The hacker, known only as "unu," posted a blog about an SQL injection vulnerability found on one of Symantec's Websites, the Document Download Center of the Norton Resource Center For Resellers. The flaw "permits access to their databases," unu says, although he did not say which databases or what data is contained in them.
Ironically, the flaw was found on a login page that promotes the Norton line of security products, unu observes.
In a response posted to unu's Website, Symantec concedes that the page is flawed by "inconsistent exception handling," but it rejects unu's assertion that the bug could lead to database access.
"Upon thorough investigation, we have determined that the blind SQL injection is, in fact, not effective," Symantec says. "The difference in response between valid and injected queries exists because of inconsistent exception handling routine for language options. Thanks again for notifying us of the issue. We will have the modified page up again soon with better exception handling."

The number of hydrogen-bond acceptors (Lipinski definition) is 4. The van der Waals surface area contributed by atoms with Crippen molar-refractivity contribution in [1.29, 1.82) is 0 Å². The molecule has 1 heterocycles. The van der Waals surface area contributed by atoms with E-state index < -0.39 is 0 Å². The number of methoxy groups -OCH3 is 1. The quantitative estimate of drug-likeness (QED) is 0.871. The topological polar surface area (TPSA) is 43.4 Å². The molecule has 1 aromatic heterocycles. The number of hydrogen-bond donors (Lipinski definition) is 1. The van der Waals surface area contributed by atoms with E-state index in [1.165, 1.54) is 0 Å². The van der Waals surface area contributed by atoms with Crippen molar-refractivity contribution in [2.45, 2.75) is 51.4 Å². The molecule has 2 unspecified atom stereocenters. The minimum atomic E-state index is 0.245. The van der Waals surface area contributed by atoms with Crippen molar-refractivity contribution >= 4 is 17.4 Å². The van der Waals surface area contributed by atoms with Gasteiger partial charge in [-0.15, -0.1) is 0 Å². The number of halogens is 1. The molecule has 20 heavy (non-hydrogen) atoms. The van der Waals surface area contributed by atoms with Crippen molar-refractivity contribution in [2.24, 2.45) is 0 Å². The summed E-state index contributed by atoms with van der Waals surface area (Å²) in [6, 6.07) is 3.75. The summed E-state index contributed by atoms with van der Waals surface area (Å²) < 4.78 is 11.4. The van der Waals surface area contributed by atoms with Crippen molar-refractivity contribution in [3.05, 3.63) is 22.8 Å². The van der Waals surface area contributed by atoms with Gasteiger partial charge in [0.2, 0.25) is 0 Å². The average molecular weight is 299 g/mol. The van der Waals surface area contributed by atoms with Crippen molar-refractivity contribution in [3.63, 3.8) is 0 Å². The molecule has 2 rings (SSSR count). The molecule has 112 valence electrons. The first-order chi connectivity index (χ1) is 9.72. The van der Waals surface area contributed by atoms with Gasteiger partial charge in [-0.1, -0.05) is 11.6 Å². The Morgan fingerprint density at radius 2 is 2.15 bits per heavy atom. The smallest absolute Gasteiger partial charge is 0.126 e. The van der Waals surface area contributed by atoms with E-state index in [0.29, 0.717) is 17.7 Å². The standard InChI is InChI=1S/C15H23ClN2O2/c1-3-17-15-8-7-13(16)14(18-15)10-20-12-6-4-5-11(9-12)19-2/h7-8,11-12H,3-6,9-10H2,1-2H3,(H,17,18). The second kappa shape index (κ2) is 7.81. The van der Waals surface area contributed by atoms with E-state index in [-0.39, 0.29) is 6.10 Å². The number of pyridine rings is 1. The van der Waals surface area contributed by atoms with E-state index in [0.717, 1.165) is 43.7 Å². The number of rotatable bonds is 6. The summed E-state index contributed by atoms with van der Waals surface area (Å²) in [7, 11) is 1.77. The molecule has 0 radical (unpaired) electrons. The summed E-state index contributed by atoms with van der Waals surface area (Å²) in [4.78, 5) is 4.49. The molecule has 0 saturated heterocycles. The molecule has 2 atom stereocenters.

In a separate blog, unu also claims to have discovered an SQL injection vulnerability in the Website of the International Herald Tribune, the global edition of The New York Times.
"I discovered an unsecured parameter, which allows access to the database," unu says. "Besides the wealth of information in the database, we also found an interesting table containing login details of 161 affiliates, editors, reporters, and other associates of the famed newspaper."
The International Herald Tribune says the vulnerability has been patched, but concedes that some login details were exposed.
Unu says he's targeting other newspapers' Websites for further research.
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